‘Radium Girls’: Fighting for rights amidst a pandemic

Pictured+is+a+scene+from+the+first+showing+of+the+upper+school+play+entitled+%22Radium+Girls.%22+Justine+Moore+%2722%2C+Bess+Frierson+%2722+and+Ruby+Horton+%2721+are+shown+on+a+pre-recording+stream+on+Vimeo.

Photo credit: Tracy Poverstein

Pictured is a scene from the first showing of the upper school play entitled “Radium Girls.” Justine Moore ’22, Bess Frierson ’22 and Ruby Horton ’21 are shown on a pre-recording stream on Vimeo.

By Thea Leimone, Culture Editor

A story of young women fighting for their rights and reparations in the 1920s. A story of unsuspecting women taking on the job of painting watches, as the radium paint they ingest poisons their bodies. This is the story of the radium girls. On Nov. 13 and 14, the upper school play entitled “Radium Girls” streamed a black and white and CGI-enhanced film of the play via Vimeo.

After it was clear that the upper school play would have to be done remotely due to COVID-19, arts teacher Tracy Poverstein and Director of Fine and Performing Arts Reed Farley looked into available plays that allowed streaming. Poverstein had considered doing the play in previous years, and felt the story’s message was fitting for the challenges people are facing in the remote world.

“[‘Radium Girls’] was really a story about fighting for justice, and it seemed during these times that I thought people could relate to that. It would take a fight for justice in a different time period, but I like the idea of of young women being strong and rising up against big corporations and not giving up,” Poverstein said. “Especially since we’re all having difficult times in this remote world and a lot of change around us so I wanted something that could speak to people.” 

Casting for the play was done via Zoom auditions, noting how students were able to work in front of a small audience. According to Poverstein, the same amount of students auditioned this year with the knowledge that the play would be remote,

It was definitely a mix of emotions because I think everyone was pretty intrigued as to what it was going to turn out as. I was just really interested and excited as well to see how it would turn out,” cast member and sophomore Azel Alkadiri said. “I know that Ms. Pov is so good at putting on productions and she’s so smart in that way that I knew that it would turn out cool whether it was virtual or in person.”

Fellow actress and junior Bess Frierson played the lead role of Grace Fryer in the Friday 13 showing. Frierson had perviously taken part in a pre-college summer acting intensive on Zoom, and found acting on zoom to be “fun” and that it worked better with her schedule.

I actually really liked acting on zoom, I thought it was kind of fun and it was almost like a film,” Frierson said. “So, I personally was pretty excited because I thought, ‘Oh, it’ll be different and also, it works much better with my schedule because it’s only 30 minutes instead of two hours of commute.'”

Poverstein and Reed tested out different formats for the final production, initially planning on having the play be live on Zoom, but they found that wifi issues would be too big an issue. The final stream used pre-recorded scenes, using green screens so that the film was turned black and white and superimposed onto the picture spaces of a newspaper, with the headings introducing the scenes and characters.

“It was basically every aspect of being a play is eliminated because you’re not doing it live, I set up like a green screen in my dining room that was pre recorded it’s like you’re not actually interacting with people so it was super weird, but it was still interesting just because it felt more like a production like TV it felt like you were filming,” Alkadiri said.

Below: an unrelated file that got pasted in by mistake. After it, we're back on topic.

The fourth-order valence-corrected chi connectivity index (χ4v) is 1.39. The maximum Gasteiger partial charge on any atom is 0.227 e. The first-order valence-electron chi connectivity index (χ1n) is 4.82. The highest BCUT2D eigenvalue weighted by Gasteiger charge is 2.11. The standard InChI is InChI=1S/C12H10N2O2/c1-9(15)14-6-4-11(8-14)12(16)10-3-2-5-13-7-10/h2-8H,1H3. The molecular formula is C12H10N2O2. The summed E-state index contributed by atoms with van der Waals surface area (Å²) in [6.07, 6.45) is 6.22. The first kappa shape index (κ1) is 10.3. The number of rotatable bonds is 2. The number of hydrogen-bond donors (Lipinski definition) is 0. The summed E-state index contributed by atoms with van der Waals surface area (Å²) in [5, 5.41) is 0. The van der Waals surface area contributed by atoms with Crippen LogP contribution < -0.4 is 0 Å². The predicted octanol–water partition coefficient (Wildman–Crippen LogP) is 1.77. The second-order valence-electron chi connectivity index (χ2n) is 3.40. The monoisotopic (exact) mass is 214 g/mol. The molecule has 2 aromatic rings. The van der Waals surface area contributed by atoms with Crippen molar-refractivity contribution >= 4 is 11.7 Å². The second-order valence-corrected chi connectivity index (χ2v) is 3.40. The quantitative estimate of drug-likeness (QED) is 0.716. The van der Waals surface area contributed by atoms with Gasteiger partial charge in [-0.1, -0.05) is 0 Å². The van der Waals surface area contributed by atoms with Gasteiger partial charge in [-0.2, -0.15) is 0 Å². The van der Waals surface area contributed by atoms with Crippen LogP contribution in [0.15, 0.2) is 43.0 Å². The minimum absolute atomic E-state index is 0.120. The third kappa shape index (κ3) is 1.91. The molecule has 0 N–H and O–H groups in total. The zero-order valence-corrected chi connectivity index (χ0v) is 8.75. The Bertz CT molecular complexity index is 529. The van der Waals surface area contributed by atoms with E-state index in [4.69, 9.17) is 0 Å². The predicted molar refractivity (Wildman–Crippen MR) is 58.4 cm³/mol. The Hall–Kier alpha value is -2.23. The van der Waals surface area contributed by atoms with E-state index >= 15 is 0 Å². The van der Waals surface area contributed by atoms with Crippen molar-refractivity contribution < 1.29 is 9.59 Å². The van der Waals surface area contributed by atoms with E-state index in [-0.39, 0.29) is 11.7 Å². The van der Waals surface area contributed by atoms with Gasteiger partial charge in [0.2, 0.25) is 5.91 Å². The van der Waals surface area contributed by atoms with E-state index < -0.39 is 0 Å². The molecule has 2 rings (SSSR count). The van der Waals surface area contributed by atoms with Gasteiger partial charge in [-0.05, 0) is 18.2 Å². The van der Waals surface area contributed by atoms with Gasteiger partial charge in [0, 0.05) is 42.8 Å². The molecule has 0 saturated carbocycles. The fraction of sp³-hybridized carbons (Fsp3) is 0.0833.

Acting in plays relies on interaction, physical touch and dialogue between the cast members, aspects which were altered when done remotely. The actors practiced their scenes on zoom, working on looking at one another though there were delays in zoom video and audio.

“I think it’s a good lesson that I hope the students will look back on this, and remember that they did something that was considered too hard or too difficult. They created something new that wasn’t film, that wasn’t theater, but it was like this new hybrid,” Poverstein said, “I hope that you know they have a feeling when they come up with challenges in life that they’ll feel like, ‘oh, I’ve done things that are too difficult in really hard times and I can push through this next challenge and make something new out of that too.'”

Rehearsals were set up four days a week, and cast members would receive a list notifying them whether they would be working or filming that day. The change in rehearsal format meant that cast members only saw the people in their own scenes, but previous theatre friendships helped create a “bonding experience” and “love”.

“It felt like there was still the love there, especially for anyone who’s been in theater  more than a year, we were already friends and we already knew each other and we already had an understanding of like the atmosphere,” Frierson said, “It was also fun to be with everyone and I think it was also a bonding experience.”

Poverstein and Farley tried out different possible streaming and filming formats and their final decision to record and stream the play meant that two weeks of rehearsals were cut for post-production work. The actors had to learn their lines quicker and learn how to use the green screens, microphones and lights for filming, but it was “rewarding” to see the final result.

“Tt was just it was hard at some points and it definitely made me feel sad some days that we weren’t in person,” Alkadiri said, “I think it was feelings of pride and happiness for the cast and the director and it was really rewarding experience.”